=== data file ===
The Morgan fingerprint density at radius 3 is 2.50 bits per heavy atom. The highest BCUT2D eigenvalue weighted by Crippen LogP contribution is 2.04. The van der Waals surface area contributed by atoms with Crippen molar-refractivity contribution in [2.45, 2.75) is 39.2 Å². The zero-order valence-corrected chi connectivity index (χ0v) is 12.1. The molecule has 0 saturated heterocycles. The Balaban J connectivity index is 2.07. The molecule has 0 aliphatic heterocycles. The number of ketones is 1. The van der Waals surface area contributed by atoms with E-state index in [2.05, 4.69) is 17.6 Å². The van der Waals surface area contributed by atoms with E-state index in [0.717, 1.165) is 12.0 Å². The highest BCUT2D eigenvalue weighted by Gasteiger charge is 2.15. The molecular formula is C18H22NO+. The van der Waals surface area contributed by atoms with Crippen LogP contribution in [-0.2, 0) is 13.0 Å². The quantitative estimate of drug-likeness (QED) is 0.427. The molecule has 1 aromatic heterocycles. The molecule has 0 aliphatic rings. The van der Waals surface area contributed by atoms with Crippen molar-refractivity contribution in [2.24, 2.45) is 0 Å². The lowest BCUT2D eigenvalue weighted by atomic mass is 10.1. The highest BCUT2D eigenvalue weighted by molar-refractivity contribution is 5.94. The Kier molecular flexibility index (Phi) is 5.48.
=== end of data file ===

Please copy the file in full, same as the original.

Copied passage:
The Morgan fingerprint density at radius 3 is 2.50 bits per heavy atom. The highest BCUT2D eigenvalue weighted by Crippen LogP contribution is 2.04. The van der Waals surface area contributed by atoms with Crippen molar-refractivity contribution in [2.45, 2.75) is 39.2 Å². The zero-order valence-corrected chi connectivity index (χ0v) is 12.1. The molecule has 0 saturated heterocycles. The Balaban J connectivity index is 2.07. The molecule has 0 aliphatic heterocycles. The number of ketones is 1. The van der Waals surface area contributed by atoms with E-state index in [2.05, 4.69) is 17.6 Å². The van der Waals surface area contributed by atoms with E-state index in [0.717, 1.165) is 12.0 Å². The highest BCUT2D eigenvalue weighted by Gasteiger charge is 2.15. The molecular formula is C18H22NO+. The van der Waals surface area contributed by atoms with Crippen LogP contribution in [-0.2, 0) is 13.0 Å². The quantitative estimate of drug-likeness (QED) is 0.427. The molecule has 1 aromatic heterocycles. The molecule has 0 aliphatic rings. The van der Waals surface area contributed by atoms with Crippen molar-refractivity contribution in [2.24, 2.45) is 0 Å². The lowest BCUT2D eigenvalue weighted by atomic mass is 10.1. The highest BCUT2D eigenvalue weighted by molar-refractivity contribution is 5.94. The Kier molecular flexibility index (Phi) is 5.48.